Communicating With Bereaved Moms

Yesterday I learned of International Bereaved Mother’s Day, which is observed annually on the Sunday before Mother’s Day.  I grew more curious so I began my research. This day of observance was started in 2010 by a mom whose baby was stillborn. Coincidentally, this is also the same year that my infant daughter, Faith, passed away so I was quite surprised that I’d never heard of this before.  

It was created to acknowledge mothers who have the unfortunate experience of losing of a child through miscarriage, stillbirth, or other means. I truly understand and respect the intent, but I have mixed feelings. Initially it triggered sad emotions and thoughts of her, but I’ve been accused of being emotional so maybe it’s just me. I anticipate having similar feelings next week on Mother’s Day so I’m not sure if I welcome the thought of triggering sad emotions two weekends in a row. There’s not a day that goes by that I don’t think of her, but Mother’s Day is already a reminder so I’m not sure of my feelings of International Bereaved Mother’s Day.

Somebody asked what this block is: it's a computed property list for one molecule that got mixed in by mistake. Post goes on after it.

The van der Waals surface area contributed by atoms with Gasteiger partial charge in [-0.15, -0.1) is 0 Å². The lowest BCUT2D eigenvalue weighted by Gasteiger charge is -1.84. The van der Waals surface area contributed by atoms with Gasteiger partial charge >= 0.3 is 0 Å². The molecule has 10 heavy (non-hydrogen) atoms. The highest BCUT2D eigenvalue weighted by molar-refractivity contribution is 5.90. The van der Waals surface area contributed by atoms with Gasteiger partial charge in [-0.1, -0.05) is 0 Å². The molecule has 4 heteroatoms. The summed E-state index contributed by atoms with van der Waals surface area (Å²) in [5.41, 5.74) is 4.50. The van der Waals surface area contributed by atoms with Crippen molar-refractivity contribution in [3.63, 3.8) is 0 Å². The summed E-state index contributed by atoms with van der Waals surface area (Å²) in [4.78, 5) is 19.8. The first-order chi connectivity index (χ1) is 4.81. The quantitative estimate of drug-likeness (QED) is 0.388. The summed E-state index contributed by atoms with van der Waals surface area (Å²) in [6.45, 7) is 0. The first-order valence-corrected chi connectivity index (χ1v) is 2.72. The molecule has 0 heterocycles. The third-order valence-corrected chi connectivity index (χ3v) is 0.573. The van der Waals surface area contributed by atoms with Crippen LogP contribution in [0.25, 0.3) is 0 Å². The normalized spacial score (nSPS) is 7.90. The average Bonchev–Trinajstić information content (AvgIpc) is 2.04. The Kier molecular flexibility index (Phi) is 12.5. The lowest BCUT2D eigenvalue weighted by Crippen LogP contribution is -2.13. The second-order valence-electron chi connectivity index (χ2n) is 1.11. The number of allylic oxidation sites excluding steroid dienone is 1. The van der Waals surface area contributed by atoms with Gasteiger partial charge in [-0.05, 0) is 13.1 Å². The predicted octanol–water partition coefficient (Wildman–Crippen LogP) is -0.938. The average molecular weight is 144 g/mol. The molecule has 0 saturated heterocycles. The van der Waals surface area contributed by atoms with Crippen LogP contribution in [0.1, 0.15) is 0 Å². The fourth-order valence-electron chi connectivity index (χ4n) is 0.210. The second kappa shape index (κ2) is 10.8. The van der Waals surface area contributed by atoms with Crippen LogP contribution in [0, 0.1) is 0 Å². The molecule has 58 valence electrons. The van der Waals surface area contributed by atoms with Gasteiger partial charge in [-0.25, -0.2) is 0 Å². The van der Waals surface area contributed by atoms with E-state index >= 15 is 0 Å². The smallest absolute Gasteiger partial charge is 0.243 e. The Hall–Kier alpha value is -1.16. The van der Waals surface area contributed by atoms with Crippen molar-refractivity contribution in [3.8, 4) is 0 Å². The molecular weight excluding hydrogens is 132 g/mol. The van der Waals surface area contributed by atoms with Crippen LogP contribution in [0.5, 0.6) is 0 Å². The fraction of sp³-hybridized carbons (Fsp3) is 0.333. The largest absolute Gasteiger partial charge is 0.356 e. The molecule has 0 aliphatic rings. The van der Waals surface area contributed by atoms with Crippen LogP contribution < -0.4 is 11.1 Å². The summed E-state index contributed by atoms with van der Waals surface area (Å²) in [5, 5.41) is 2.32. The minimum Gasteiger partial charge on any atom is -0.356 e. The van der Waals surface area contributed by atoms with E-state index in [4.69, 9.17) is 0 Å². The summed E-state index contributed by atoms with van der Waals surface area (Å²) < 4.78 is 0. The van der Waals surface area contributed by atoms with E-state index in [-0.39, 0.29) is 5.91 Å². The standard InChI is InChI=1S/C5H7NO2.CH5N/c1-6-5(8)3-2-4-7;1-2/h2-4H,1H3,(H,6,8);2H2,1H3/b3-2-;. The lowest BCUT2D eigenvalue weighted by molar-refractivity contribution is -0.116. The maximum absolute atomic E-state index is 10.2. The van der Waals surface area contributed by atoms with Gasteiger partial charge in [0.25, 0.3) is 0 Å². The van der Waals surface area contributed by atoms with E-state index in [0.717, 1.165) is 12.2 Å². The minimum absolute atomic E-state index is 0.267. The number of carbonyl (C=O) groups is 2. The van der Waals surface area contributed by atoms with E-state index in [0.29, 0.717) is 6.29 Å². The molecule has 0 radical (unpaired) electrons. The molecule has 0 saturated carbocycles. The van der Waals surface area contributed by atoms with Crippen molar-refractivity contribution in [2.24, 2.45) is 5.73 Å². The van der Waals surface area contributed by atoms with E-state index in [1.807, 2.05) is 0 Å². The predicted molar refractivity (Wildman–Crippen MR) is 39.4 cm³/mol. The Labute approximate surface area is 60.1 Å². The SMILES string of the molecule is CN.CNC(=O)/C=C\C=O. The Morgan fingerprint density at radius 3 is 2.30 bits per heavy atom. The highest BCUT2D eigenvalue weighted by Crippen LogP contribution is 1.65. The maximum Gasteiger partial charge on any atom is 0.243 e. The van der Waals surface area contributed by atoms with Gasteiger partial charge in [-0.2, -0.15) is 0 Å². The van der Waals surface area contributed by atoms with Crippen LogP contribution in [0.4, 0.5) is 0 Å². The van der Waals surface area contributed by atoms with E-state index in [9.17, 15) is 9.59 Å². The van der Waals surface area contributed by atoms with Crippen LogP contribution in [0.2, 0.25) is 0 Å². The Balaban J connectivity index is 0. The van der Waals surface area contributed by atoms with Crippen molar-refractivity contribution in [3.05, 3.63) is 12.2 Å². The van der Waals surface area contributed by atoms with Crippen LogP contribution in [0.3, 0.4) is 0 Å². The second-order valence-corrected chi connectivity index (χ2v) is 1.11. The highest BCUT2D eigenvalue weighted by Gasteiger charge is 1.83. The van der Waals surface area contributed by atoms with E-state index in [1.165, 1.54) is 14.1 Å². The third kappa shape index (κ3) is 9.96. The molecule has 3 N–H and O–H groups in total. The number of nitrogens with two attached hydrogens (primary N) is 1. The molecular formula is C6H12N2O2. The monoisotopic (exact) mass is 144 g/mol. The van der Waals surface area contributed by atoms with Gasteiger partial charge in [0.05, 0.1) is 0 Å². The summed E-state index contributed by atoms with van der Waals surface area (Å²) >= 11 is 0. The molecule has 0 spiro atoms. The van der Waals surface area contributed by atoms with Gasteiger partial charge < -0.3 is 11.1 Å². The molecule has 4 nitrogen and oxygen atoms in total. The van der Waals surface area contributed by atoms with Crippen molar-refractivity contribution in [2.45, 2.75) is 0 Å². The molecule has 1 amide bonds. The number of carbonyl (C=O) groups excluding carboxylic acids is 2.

I have family, friends, and former colleagues whom mourn the loss of their children so maybe it’s a day better suited for them and others. What I am sure of, however, is that people oftentimes find it difficult to communicate with moms when the topic comes up. Here are my top three tips that I trust are helpful when interacting with bereaved moms: 

1. Let her grieve as long as she needs 

Please don’t ever tell her that she should get over grieving her child or when you think she should no longer grieve. Idoesn’t matter how long it has been. Idoesn’t matter how old the child was when thepassed away nor does it matter how the chilpassed away – he/she is her child. Griedoesn’t have a timeline. There will be good days and there will be bad days. 


2. If you have nothing nice to say, then don’t say anything at all 

Say nothing if you don’t know what to say, especially if you have no idea of what it feels like to lose a child. Saying that you understand what we’re going through or have gone through will truly annoy and irritate us if you’ve never walked in our shoes. 


3. It’s OK to just listen 

Just listening to a bereaved mother can assist with the healing process. Some people behave as though they must have an answer or response for everything, but it may be best to remain quiet. Listening is just as good. Sometimes all that’s needed is an open and loving ear to listen.  

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